David Smith notwithstanding, Ignatieff had a lot of 40-something and 30-something politicos who wanted to handle this pony to the big leagues in Ottawa. And they were in a hurry. They sensed that Martin was not going to last very much longer and were certain that they could make Ignatieff into the next PM of Canada.

What they didn't have was patience--and maybe he didn't either. One of the unintended consequences of the botched Ignatieff experiment is that it may give all those people circling around Justin Trudeau some pause. The beauty of the parliamentary system--in contrast to the American republic--is that it generally forces political leaders to work their way through the ranks and learn the political skills they need for the job (or, rather, it weeds out those who don't have the skills). The parliamentary system protects us against George Bushes. Justin has no reason to hurry and the people around him should encourage him to go one step at a time. "Remember Ignatieff"--that should become the obligatory bumper sticker for all the backroom boys. And if they don't remember the lesson, most of us surely will.

Yes, a great victory. Lets make sure that politics always stays firmly in the grips of professional politicians. Who wants "dilettantes" with their fancy book-learning and outside-Ottawa perspectives parachuting in and spoiling things? Thank heaven that our parliamentary system protects us from neo-phyte upstarts like former Texas governor, son of a President and grandson of a Senator, and longtime major Republican fund raiser George Bush ever getting a foothold. Yes lets find more former Chretien cabinet ministers so we can be rid of all that "backroom" politics. Its not like the Conservatives will figure out a way to run against "corruption" again. The "honest" Tories will surely put a quick end to that.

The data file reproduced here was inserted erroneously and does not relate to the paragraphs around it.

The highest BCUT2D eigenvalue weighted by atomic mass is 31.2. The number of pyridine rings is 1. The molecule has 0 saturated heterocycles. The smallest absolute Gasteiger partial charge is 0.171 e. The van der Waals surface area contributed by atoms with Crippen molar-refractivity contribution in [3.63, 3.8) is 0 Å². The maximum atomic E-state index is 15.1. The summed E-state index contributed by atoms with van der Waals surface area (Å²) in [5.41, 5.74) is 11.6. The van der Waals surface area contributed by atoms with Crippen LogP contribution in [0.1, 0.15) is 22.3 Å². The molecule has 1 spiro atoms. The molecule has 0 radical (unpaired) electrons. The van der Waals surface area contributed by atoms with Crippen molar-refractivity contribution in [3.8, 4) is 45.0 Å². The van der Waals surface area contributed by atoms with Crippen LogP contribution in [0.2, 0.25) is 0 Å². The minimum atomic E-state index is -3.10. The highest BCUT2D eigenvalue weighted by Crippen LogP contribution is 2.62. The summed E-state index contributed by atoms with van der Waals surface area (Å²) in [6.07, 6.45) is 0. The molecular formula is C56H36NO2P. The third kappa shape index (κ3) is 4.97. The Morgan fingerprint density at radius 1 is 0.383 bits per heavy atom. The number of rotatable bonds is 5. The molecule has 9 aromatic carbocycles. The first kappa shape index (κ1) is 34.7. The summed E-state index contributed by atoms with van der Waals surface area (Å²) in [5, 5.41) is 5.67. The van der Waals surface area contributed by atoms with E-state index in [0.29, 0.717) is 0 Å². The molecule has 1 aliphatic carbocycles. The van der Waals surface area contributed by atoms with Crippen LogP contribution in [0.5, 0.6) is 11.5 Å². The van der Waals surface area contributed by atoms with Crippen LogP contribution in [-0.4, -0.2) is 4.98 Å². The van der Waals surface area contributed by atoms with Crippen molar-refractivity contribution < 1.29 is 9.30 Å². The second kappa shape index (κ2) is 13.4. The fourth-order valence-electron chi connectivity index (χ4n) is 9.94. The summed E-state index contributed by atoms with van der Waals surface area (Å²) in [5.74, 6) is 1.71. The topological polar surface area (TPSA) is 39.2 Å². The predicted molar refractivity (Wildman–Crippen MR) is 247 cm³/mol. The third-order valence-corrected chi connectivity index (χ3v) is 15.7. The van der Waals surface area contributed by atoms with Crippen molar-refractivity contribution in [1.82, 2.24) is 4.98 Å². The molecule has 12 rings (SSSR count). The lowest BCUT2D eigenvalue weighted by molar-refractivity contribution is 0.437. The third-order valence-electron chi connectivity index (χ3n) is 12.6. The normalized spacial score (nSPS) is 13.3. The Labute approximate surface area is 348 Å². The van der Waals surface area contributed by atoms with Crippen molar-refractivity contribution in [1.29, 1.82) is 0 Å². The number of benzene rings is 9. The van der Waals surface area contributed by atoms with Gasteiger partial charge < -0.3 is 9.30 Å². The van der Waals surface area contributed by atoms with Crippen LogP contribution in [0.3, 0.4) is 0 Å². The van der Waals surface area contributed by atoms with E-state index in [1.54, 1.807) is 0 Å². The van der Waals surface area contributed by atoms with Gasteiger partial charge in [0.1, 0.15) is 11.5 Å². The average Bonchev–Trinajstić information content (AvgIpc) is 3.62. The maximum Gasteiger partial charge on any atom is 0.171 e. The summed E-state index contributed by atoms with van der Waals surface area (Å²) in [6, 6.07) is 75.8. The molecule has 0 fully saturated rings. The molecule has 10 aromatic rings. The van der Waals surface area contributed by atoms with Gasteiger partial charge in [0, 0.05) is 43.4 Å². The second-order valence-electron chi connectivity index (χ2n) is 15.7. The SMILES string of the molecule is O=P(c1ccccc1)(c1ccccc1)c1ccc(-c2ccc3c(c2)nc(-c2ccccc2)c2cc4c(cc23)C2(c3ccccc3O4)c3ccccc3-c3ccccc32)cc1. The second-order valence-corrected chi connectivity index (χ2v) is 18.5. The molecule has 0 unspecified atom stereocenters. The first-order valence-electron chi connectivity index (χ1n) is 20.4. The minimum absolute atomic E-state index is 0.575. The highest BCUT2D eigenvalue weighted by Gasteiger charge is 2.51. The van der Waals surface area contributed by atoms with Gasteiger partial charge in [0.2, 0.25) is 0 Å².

Those still engaged in pondering might take a look at the Cement Head of the Cons government,John Baird. At least some of the cons seem to have noted that a number of mindless attack slogans no longer play and they have ventured elsewhere in the reactionaries Hymm book. But not Cement Head. He is still out there in the quarry, busting rocks, and trying to throw a few marked "sponsorship scandal" at Dion.
You just gotta treasure a gang that hopeless.

BJM, if I could figure out your point I might respond to it. Even sarcasm requires some semblance of coherence...

Lule,
Just because you can't figure it out doesn't mean that it lacks coherence but, ok, fair enough. I guess I was trying to say something like:
1_ Painting Dion as some kind of outsider just because he wasn't the favorite is a bit much. Just as painting Iggy as unsuitable because he hasn't spent a career in politics irritates me.
2) You seemed to imply that George Bush was somehow a political naive when he was elected President when just the opposite was true. Bush's power is a product of his political experience which honed and sharpened his political skills and connections.
3)Whatever else Dion is, he does not represent change or a new direction for the pary. "New Liberals same as the old" will by a Tory election refrain. They don't necessarily have to tie corruption around Dion's neck personally. I'm not saying it will work, but it does put all that back into play.